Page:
Saturday, July 31, 2010

News About Rittenhouse Rye And Bernheim Wheat.

Heaven Hill is full-line distilled spirits company but they were founded in 1935 as a whiskey distillery and American whiskey has always been the centerpiece of their portfolio. In addition to bourbon they make rye and corn whiskey, and are the only major distillery that makes wheat whiskey.

During American whiskey's darkest days -- roughly the two decades between 1970 and 1990 -- they were one of the few distilleries that continued to make rye whiskey. Their reward was to be well-positioned to capitalize when rye suddenly got hot a few years ago. This year WHISKY Magazine declared Rittenhouse Rye Bottled-in-Bond to be the best American whiskey, period, better even than all of the bourbons. This from a product that sold for about $12 a bottle a few years ago and is still less than $20.

Rittenhouse is Heaven Hill's brand and they have enjoyed its success except for one little thing. Ever since Heaven Hill's Bardstown Distillery was destroyed by fire in November, 1996, all of Heaven Hill's rye whiskey has been made at Brown-Forman. This was necessary because Heaven Hill's new distillery, Bernheim in Louisville which they bought from Diageo in 1999, didn't have enough capacity.

The news is that they have increased Bernheim's capacity by about 40 percent and nearly two years ago moved all of their rye production there. Okay, something that happened two years ago may not be news, but just remember that we won't actually have any of that whiskey in bottles for another two years.

They are now mashing rye one day a month, which is up from three or four days a year just a few years ago. Supplies are very tight right now but a batch of nearly 1,000 barrels will come of age in October, so it should be much easier to find after that.

Although they weren't making rye whiskey at Bernheim at first they were making wheated bourbon for Old Fitzgerald, which they acquired with the distillery. Wheated bourbon is still bourbon, i.e., mostly corn, but it contains wheat instead of rye as a flavor grain.

With all of that wheat around they also hit on the idea of making a straight wheat whiskey. Although everyone assumes people made wheat whiskey before Prohibition, there is no record of it, and although a few micro-distilleries have made wheat whiskey, Heaven Hill is the only major producer that makes it. (A wheat whiskey mash must be at least 51% wheat.)

Heaven Hill started to make wheat whiskey shortly after they bought Bernheim and started to sell it in 2005 under the name Bernheim Original, with a suggested retail price (SRP) of $39.99. The label doesn't state an age but Heaven Hill says it is five years in wood.

Now in its fifth year on the market, Bernheim Original has grown slowly. Each year they have made a little more. At the beginning of this year they decided to start driving more volume by cutting the SRP to $29.99. They also added a brand ambassador, Rob Hutchins, who is responsible for Heaven Hill's premium American whiskey portfolio, including Rittenhouse Rye and Bernheim Wheat.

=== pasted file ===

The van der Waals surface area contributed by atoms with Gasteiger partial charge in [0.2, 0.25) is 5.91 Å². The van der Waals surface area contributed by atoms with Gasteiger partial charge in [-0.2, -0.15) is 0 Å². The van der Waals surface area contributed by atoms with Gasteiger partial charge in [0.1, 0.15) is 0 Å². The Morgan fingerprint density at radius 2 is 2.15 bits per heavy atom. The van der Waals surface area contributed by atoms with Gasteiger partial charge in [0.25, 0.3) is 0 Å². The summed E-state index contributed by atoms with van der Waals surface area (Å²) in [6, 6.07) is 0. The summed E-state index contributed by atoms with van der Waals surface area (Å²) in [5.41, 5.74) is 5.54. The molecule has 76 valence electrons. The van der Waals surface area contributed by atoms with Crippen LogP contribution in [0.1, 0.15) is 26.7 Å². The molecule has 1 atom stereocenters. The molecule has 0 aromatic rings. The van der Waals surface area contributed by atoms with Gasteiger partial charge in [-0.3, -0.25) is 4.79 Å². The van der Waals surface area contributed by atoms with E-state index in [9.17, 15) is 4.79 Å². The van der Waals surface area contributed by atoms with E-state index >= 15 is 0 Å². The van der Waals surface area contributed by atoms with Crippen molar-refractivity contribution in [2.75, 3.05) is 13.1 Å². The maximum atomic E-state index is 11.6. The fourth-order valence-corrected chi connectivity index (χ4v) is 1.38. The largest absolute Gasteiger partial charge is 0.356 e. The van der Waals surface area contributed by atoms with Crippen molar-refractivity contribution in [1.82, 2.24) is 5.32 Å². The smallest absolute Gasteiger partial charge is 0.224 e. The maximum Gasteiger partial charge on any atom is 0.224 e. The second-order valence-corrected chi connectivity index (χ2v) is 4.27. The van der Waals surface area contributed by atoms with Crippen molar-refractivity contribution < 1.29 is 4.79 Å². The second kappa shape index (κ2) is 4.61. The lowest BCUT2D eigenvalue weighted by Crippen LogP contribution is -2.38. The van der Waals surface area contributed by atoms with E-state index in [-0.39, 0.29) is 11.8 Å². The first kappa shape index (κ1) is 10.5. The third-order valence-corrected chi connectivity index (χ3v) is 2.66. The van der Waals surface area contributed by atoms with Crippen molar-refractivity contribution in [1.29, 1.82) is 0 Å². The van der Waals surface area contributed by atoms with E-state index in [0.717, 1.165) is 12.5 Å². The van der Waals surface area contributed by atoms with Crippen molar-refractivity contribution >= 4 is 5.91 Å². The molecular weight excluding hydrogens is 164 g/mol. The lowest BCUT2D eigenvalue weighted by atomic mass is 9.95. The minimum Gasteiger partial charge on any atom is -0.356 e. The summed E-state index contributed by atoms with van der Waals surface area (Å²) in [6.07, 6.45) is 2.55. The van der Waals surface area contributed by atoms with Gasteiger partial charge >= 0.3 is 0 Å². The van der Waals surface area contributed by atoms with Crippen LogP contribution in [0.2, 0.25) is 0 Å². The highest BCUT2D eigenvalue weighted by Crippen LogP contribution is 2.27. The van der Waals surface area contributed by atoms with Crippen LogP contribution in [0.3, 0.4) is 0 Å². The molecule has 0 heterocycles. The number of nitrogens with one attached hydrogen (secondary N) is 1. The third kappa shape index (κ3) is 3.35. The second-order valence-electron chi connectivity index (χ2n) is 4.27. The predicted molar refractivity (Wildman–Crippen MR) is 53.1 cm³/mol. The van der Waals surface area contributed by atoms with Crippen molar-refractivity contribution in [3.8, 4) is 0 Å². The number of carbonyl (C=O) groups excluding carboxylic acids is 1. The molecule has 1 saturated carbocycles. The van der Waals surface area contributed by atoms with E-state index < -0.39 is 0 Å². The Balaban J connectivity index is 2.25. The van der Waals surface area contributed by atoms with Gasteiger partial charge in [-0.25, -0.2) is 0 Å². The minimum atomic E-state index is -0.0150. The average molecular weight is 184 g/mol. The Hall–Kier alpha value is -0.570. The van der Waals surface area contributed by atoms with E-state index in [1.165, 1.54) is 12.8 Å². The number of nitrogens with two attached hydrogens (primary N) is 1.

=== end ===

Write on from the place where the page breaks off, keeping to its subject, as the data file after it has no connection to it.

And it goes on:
I like both of these products very much. Even though the price has gone up, Rittenhouse Rye is still a great value and $30 is the right price for Bernheim Wheat, so while maybe this news is not exactly timely, it is undeniably good.

Friday, July 30, 2010

HR 5034 Is A Clear Example Of Economic Protectionism Designed To Shore Up Monopoly Profits.

This has to be a first, me recommending an Issue Analysis from the Freedom Works Foundation (Dick Armey's outfit), but this paper about HR 5034 is right on.

The title's a dud but the paper is good.

"No Wine Shall Be Served Before Its Time—At Least Not Without Wholesalers Taking a Cut."

He flubbed the old Paul Masson slogan. It was, "we shall sell no wine before its time," but his fact-checking otherwise is solid .

It is a libertarian argument and one that I endorse. The way alcohol is regulated in this country is a good example of government using its power to protect the private profits of favored clients. If passed, HR 5034 will only make it worse.

Thursday, July 29, 2010

White Whiskey And The Tyranny Of The New.

I was at an event last night, pitching bourbon woo. Also there was my friend Meg Bell from Koval Distillery. They make unaged grain spirits -- white whiskey -- although Koval doesn't use that term.

This wasn't exactly a straight whiskey crowd, yet people seemed to know the term "white whiskey" and what it meant. How is that possible? People barely know what whiskey is but they already know what white whiskey is?

(I was already thinking about white whiskey yesterday because of Kevin Erskine's post about Death's Door.)

I guess it's the Tyranny Of The New. White whiskey isn't even new, it's just a new name for something that has been around forever, something people stopped drinking more than a century ago when better tasting distilled spirits became cheap and widely available.

White whiskey and its micro-distillery kin, very young whiskey, are not so new that they haven't already generated some pushback, as Steve Ury demonstrates here.

Wednesday, July 28, 2010

Death's Door White Whiskey.

Yesterday I told you about how U.S. law can magically turn vodka into whiskey.

Today I'm here to tell you about another peculiarity in the law. To be called whiskey a spirit must be distilled from grain and stored in oak containers, but the law doesn't say how long it has to be stored.

Now let's say you want to make an un-aged grain spirit called "white whiskey." Can you?

I'll let Kevin Erskine of The Scotch Blog explain the rest of it to you in this excellent post.

Tuesday, July 27, 2010

U.S. Law Magically Changes Vodka Into Whiskey.

In the United States a blended whiskey can be as much as 80 percent grain neutral spirit (GNS) -- i.e., vodka.